Rah Rah’s drummer has one hell of a voice
by James Brotheridge
When Erin Passmore uses a phrase like "feeling out the vibe", you can tell there are air quotes around. There's a self-deprecating edge to her humour, too - while talking to her about her latest release, the Downtown EP, she remarks that songs about boys and relationships are nothing new for her.
"You know -- woe is me, boys suck, blah blah blah," says Passmore. "That mostly has to do with the way I deal with things. It's an outlet for me. I think that's why I don't have a ton of happy songs.
"I am a happy person," she adds. "You just don't see it on the record."
Passmore already has a bursting music resume. She's a founding member of Regina's Rah Rah, where she's drummer and one of the band's main vocalists.
But for some time now she's been developing a body of solo work, which lets her wow people with her amazing voice. They will be more wowed after hearing her new record. Downtown EP will be officially released Feb. 28, but I'm going to go out on a limb and say she'll have copies for sale at her Feb. 24 Distrikt show.
Passmore seems humbled when I mentioned people's reactions to her voice. Apparently, even her mom asks her to sing. "It's weird," she says.
But maybe not surprising. "When I was a kid, I always wanted to be a singer, says Passmore. "Growing up watching Joel [Passmore, her brother]'s bands and stuff, I thought, 'That's fucking rad. I could definitely do that.' But I didn't have the confidence, or I didn't feel I had the technical skill."
Still, those ambitions followed her into high school. Eventually, Passmore formed the first, three-piece incarnation of Rah Rah with Marshall Burns and Kyrie Kristmanson. All three sang during the live shows, but it was during the recording of their first EP, Songs for Pasquale, that Passmore's voice got noticed.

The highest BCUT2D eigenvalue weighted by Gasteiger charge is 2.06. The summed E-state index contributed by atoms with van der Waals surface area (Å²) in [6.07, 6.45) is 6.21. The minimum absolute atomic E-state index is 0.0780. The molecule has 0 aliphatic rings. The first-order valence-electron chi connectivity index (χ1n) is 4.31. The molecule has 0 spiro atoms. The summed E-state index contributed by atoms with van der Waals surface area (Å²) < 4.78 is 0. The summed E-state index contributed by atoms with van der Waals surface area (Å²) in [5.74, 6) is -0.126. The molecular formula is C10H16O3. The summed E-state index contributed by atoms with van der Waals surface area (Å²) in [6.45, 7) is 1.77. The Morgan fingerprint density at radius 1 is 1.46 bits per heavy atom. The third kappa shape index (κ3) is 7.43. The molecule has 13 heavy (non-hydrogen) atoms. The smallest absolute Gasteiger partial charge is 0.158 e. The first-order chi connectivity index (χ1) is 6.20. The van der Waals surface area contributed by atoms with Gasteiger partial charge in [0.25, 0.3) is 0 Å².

"I remember recording the first EP with Marshall and Kyrie in, I guess it's Leif [Thorseth, Rah Rah bandmate]'s old house," I remember doing it with Robb Morrison and then singing "Winter Sun" or "Cuba/Peru", one of them, and doing the vocals for that. And my brother was there as a producer before he was in the band. They were all sort of like, 'What? Why haven't you done this before?'
"I was the shyest person in the world."
(By the by, when Passmore says "What?" as its own sentence, it's the exaggerated, elongated "whaaat?" of comic surprise.)
Passmore continued to move to the forefront of the band. On Rah Rah's first full length, Going Steady, she and Burns sang "Duet for Emmylou and the Grievous Angel".
On 2010's Breaking Hearts, she really came into her own.
"When I brought [the songs] "Parkade" and "Salty Cities" to the band and they were all stoked, I was like, 'I'm going to be a for-real singer on this song. That's going to be awesome.' And having that time live to be super vain and have people watch me is pretty cool, too."
Passmore's been playing one-off shows for a while and would've been content to keep doing so, had Hidden Pony Records not shown interest in releasing her solo work. But show interest they did, and so this past summer, she went to Montreal to make Downtown EP with producer Matt Lederman.
They'd met previously, but the three weeks Passmore spent in Montreal was weird at first.
"I stayed with Matt for the first week because I didn't have anywhere else to stay in Montreal. I didn't know him at all but he was super awesome. I just wound up on his doorstep the night of his birthday, and so he had all his friends over, and I was like, [tentatively] 'Hey. What's up, guys I don't know? People that I'm super nervous to be around? What's going on?'"
"He was awesome, but he was like, 'You need to find a different place to sleep, otherwise we're going to end up hating each other if we're working together all day and coming back to the same apartment.'"
Passmore continues: "I don't want to put words into his mouth, but I would've had enough of me."
But so what. The results, as they say, speak for themselves. And Passmore's crack group of musical contributors -- some noted in the sidebar to this piece -- completely realized the music's potential. 'Nailed it', as it were.
Even songs that came together at the last minute (Passmore had originally planned to make the eight-song Downtown EP a five-song release) sound great.
Now, she's putting together a live show, which means stepping out from behind the drum kit and becoming the focal point of the concert. She's still figuring that part out. But she's got stage technique that works for her.
"Sometimes I'll just find someone to make fun of. Like, when I play with Marshall, I'll just make fun of him in front of everyone. He's great about it, because he knows that I need something to talk about. But I always feel super bad about it."
Later, she does a spot on Marshall impression. She could be the Don Rickles of Canadian music, I say.
"At the German Club, that's how I promoted it," she says. "'Who knows who I'll make fun of tonight!'"